It is commonly agreed that the ideal bias point for a NPN Dallas Rangemaster Treble Booster is to have Q1 collector voltage at around 7.0V, if the voltage is referred to ground.  Using standard amplifier design concepts, the bias voltage should be around 1.3V (VE of 1.0V + Vbe of 0.3V) for the given circuit (without considering the biasing resistor network).  This gives slightly more leeway above cutoff if there is an additional 800mV AC guitar signal voltage about the bias voltage providing more room above cutoff (2.1V to 0.5V for +/- 800mV)  This is for a Ge transistor Vbe of 0.3V where the transistor is not as closely approached compared to a bias voltage of 1.0V.  It should be noted that at a base voltage of 0.3V, there is no longer forward bias (no current flow) through the emitter emitter leg of the transistor as the Vbe>Vb and cutoff occurs, that is no forward current flow through the emitter leg occurs.  Approaching a base voltage of 0.3V results in an asymmetry of the signal waveform due to being near clipping, a characteristic of Ge transistors.  Note that for the RM circuit, the base bias is calculated to be approximately 1.14V, so a very strong input signal of 800mA will be minimally above the cutoff voltage of 0.3V.

     

    Note that at a base voltage (Vb) of near 2V (Light Green Curve), there is a clean non-clipped signal.  At lower base voltages, there begins to be more and more flattenin of the lower waveform, or soft clipping.

    As stated previously, when you bias a bipolar transistor nearer toward cutoff so that it is not at the center of the linear region, it will result in an asymmetric soft clipping as in the above diagram.  The gain of the transistor is heavily dependent on the instantaneous signal in a way that compresses the signal more the closer to cutoff it gets. Even for signals that approach, but do not fully cut the transistor off, the signal is softly compressed more on one side than the other, which amounts to asymmetric distortion of the waveform since the compression is instantaneous.  When the Volume control is maxed out, the signal will be boosted and driven into soft clipping, which will color the signal and make the sound somewhat particular. Germanium parts are famous for their soft clipping when biased off the middle of its swing area and the signal will be compressed in one of their semi cycles, making the sound asymmetrically warmer and rounder, which provides a sweet, liquid quality that gets more noticeable as notes are hit harder.  The maximum voltage swing from the Volume control turned to full places it into a more non-linear portion of the output characteristic curves typical for a Ge transistor which adds to the distortion.  Hit a note hard enough and you can actually drive the transistor fully into cutoff, and get a changeover into harder distortion.

    Above is a guestimate of the output characteristic curve for a Germainium transistor. The load line (Green Line) is drawn between Saturation and Cutoff of the transistor.  The blue curvilinear line is the Input/Output current curve at a base current of 0.02mA.  Saturation is where the transistor is turn fully on and any increase in base current does not change the maximum output current (more or less).  Saturation is calculated by (HFE)(Ib).  Cutoff is where there is no flow throw the emitter (base voltage <Vbe or a lower potential than Vbe) and hence Ib=0.  The voltage change produced produced by the transduce fluctuates about the midpoint of the load line, being slightly less than 4.5V.  If you notice that 4.5V in either direction along the load line puts the voltage in the non-linear section of the Input/Output current curve on one side and at cutoff on the other, resulting in distortion.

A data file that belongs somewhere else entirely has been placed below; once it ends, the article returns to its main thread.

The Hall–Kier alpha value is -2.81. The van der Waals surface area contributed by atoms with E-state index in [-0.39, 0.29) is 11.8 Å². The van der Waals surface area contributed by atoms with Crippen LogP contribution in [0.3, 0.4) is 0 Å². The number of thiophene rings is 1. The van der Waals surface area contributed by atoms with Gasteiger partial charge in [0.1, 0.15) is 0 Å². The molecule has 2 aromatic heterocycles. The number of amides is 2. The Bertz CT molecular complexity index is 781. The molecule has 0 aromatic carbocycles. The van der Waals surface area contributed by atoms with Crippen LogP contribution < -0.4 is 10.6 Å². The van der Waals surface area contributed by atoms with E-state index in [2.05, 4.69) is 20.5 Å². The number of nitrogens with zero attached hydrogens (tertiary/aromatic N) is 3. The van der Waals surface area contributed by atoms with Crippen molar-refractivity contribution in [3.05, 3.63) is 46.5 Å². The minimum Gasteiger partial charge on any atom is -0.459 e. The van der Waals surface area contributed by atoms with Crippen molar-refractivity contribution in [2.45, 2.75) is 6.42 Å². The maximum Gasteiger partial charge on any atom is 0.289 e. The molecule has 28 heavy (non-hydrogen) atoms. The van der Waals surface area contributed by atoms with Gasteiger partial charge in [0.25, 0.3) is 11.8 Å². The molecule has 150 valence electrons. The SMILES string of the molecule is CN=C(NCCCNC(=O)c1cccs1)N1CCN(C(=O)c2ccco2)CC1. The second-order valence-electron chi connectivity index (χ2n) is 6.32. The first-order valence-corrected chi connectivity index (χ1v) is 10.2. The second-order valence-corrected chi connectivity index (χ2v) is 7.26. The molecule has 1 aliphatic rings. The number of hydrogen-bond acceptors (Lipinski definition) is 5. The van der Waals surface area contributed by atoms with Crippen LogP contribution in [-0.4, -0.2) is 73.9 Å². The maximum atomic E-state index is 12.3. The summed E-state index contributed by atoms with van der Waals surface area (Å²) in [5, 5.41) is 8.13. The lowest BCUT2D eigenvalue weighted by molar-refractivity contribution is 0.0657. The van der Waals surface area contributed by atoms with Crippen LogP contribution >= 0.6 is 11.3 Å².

For my next installment, I will be discussing the RU Rangemaster circuit.

    If anyone finds something incorrect or not well thought out, please post a response.

    #13142
    wilkie1
    Moderator

    I thoroughly enjoyed the discussion provided by Big O.  His in-depth technical analysis may be difficult for some to comprehend, but it does answer questions for many of us.  The bottom line takeaway is simply that it explains why this circuit sounds so good for many of us!  Many thanks!

    #13143
    Barry
    Keymaster

    For that in depth publication Big O email me and I will send you a board to play with.

    #13288
    Big O
    Participant

    And here is installment #2, a discussion of Common Emitter Amplifiers (yes I changed what the 2nd installment was going to be)

    Building/Designing a Common Emitter Amplifier

    Next I will discuss the building and designing of a music signal amplifier using a transistor, and most signal amplifiers primarily apply to having a clean, non-distorted amplified output signal.  The reason for discussing the building of a CE amplifier is to see how the original designers of treble booster and other booster pedals used certain principles to come up with their circuits, and how they slightly changed or modified the circuit.  Basically, early booster pedals are fairly simple common emitter amplifier circuits with known design parameters using “formulas” such as what is laid out below.  The subtle differences in the Rangemaster circuit will be indicated below.

    First of all, a Common Emitter Amplifier is so named because the emitter is the element “common” to both input and output.  That is, the input signal is applied between the base and emitter terminals while the output signal is taken between the collector and emitter terminals, or in other words, the emitter is common to both the base and to the collector.  In this configuration the input parameters are Base-Emitter Voltage (Vbe) and Base Current (Ib) and the output parameters are Collector-Emitter Voltage (Vce) and Collector Curent (Ic).